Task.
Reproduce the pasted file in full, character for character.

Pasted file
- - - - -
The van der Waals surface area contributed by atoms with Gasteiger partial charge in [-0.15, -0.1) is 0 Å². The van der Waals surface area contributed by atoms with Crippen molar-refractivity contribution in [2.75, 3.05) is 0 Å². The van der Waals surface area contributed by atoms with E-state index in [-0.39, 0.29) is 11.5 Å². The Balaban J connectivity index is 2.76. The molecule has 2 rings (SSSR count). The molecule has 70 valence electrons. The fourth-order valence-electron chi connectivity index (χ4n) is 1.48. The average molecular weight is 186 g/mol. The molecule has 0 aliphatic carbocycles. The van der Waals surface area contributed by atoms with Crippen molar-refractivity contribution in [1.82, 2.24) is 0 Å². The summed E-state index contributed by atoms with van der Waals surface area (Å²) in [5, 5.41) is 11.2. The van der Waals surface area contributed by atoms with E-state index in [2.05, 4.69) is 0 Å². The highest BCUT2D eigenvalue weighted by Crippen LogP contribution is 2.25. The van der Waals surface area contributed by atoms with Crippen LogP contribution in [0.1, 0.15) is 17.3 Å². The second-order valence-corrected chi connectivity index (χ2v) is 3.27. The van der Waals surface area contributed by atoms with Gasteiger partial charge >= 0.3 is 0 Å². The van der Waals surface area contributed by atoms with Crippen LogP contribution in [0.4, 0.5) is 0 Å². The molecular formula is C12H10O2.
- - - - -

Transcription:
The van der Waals surface area contributed by atoms with Gasteiger partial charge in [-0.15, -0.1) is 0 Å². The van der Waals surface area contributed by atoms with Crippen molar-refractivity contribution in [2.75, 3.05) is 0 Å². The van der Waals surface area contributed by atoms with E-state index in [-0.39, 0.29) is 11.5 Å². The Balaban J connectivity index is 2.76. The molecule has 2 rings (SSSR count). The molecule has 70 valence electrons. The fourth-order valence-electron chi connectivity index (χ4n) is 1.48. The average molecular weight is 186 g/mol. The molecule has 0 aliphatic carbocycles. The van der Waals surface area contributed by atoms with Crippen molar-refractivity contribution in [1.82, 2.24) is 0 Å². The summed E-state index contributed by atoms with van der Waals surface area (Å²) in [5, 5.41) is 11.2. The van der Waals surface area contributed by atoms with E-state index in [2.05, 4.69) is 0 Å². The highest BCUT2D eigenvalue weighted by Crippen LogP contribution is 2.25. The van der Waals surface area contributed by atoms with Crippen LogP contribution in [0.1, 0.15) is 17.3 Å². The second-order valence-corrected chi connectivity index (χ2v) is 3.27. The van der Waals surface area contributed by atoms with Gasteiger partial charge >= 0.3 is 0 Å². The van der Waals surface area contributed by atoms with Crippen LogP contribution in [0.4, 0.5) is 0 Å². The molecular formula is C12H10O2.